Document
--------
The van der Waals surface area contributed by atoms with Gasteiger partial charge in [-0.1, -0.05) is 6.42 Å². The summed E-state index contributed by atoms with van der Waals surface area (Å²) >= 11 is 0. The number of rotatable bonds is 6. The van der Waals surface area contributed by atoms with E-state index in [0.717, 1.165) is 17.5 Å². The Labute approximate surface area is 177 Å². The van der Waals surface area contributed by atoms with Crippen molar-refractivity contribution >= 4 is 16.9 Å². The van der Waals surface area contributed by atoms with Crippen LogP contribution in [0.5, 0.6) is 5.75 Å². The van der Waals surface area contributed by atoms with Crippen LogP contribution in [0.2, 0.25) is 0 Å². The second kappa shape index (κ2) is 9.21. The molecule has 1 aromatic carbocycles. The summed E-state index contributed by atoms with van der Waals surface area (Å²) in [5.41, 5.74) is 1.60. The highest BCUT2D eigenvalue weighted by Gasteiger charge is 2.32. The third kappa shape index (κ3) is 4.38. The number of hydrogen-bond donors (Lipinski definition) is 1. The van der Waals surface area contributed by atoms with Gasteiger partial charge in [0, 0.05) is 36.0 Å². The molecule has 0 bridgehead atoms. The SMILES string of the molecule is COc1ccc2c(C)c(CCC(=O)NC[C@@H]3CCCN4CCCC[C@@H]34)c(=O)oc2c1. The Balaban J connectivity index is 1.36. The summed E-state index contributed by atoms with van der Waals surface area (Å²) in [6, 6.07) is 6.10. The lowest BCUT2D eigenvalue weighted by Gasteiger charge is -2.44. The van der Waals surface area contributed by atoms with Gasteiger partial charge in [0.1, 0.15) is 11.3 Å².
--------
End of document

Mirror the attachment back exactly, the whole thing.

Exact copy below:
The van der Waals surface area contributed by atoms with Gasteiger partial charge in [-0.1, -0.05) is 6.42 Å². The summed E-state index contributed by atoms with van der Waals surface area (Å²) >= 11 is 0. The number of rotatable bonds is 6. The van der Waals surface area contributed by atoms with E-state index in [0.717, 1.165) is 17.5 Å². The Labute approximate surface area is 177 Å². The van der Waals surface area contributed by atoms with Crippen molar-refractivity contribution >= 4 is 16.9 Å². The van der Waals surface area contributed by atoms with Crippen LogP contribution in [0.5, 0.6) is 5.75 Å². The van der Waals surface area contributed by atoms with Crippen LogP contribution in [0.2, 0.25) is 0 Å². The second kappa shape index (κ2) is 9.21. The molecule has 1 aromatic carbocycles. The summed E-state index contributed by atoms with van der Waals surface area (Å²) in [5.41, 5.74) is 1.60. The highest BCUT2D eigenvalue weighted by Gasteiger charge is 2.32. The third kappa shape index (κ3) is 4.38. The number of hydrogen-bond donors (Lipinski definition) is 1. The van der Waals surface area contributed by atoms with Gasteiger partial charge in [0, 0.05) is 36.0 Å². The molecule has 0 bridgehead atoms. The SMILES string of the molecule is COc1ccc2c(C)c(CCC(=O)NC[C@@H]3CCCN4CCCC[C@@H]34)c(=O)oc2c1. The Balaban J connectivity index is 1.36. The summed E-state index contributed by atoms with van der Waals surface area (Å²) in [6, 6.07) is 6.10. The lowest BCUT2D eigenvalue weighted by Gasteiger charge is -2.44. The van der Waals surface area contributed by atoms with Gasteiger partial charge in [0.1, 0.15) is 11.3 Å².